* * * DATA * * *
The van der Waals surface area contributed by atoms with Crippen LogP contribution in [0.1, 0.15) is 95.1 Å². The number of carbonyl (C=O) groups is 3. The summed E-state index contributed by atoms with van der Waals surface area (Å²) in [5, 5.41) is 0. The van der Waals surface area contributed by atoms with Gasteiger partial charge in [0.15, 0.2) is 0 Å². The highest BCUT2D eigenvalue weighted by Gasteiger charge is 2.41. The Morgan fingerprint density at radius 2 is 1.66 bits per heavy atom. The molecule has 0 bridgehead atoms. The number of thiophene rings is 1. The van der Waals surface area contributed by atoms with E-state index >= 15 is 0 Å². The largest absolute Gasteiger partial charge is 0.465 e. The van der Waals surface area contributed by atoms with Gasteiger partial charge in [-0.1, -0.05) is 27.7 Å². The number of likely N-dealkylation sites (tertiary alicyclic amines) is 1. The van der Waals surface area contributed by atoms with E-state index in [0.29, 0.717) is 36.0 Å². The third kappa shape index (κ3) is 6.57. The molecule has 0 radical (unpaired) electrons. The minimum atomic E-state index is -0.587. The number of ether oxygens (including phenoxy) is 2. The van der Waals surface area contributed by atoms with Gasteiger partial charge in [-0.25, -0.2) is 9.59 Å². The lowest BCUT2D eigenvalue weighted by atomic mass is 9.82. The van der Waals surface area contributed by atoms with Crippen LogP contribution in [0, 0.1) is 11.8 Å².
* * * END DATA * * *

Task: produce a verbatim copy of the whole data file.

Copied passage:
The van der Waals surface area contributed by atoms with Crippen LogP contribution in [0.1, 0.15) is 95.1 Å². The number of carbonyl (C=O) groups is 3. The summed E-state index contributed by atoms with van der Waals surface area (Å²) in [5, 5.41) is 0. The van der Waals surface area contributed by atoms with Gasteiger partial charge in [0.15, 0.2) is 0 Å². The highest BCUT2D eigenvalue weighted by Gasteiger charge is 2.41. The Morgan fingerprint density at radius 2 is 1.66 bits per heavy atom. The molecule has 0 bridgehead atoms. The number of thiophene rings is 1. The van der Waals surface area contributed by atoms with E-state index >= 15 is 0 Å². The largest absolute Gasteiger partial charge is 0.465 e. The van der Waals surface area contributed by atoms with Gasteiger partial charge in [-0.1, -0.05) is 27.7 Å². The number of likely N-dealkylation sites (tertiary alicyclic amines) is 1. The van der Waals surface area contributed by atoms with E-state index in [0.29, 0.717) is 36.0 Å². The third kappa shape index (κ3) is 6.57. The molecule has 0 radical (unpaired) electrons. The minimum atomic E-state index is -0.587. The number of ether oxygens (including phenoxy) is 2. The van der Waals surface area contributed by atoms with Gasteiger partial charge in [-0.25, -0.2) is 9.59 Å². The lowest BCUT2D eigenvalue weighted by atomic mass is 9.82. The van der Waals surface area contributed by atoms with Crippen LogP contribution in [0, 0.1) is 11.8 Å².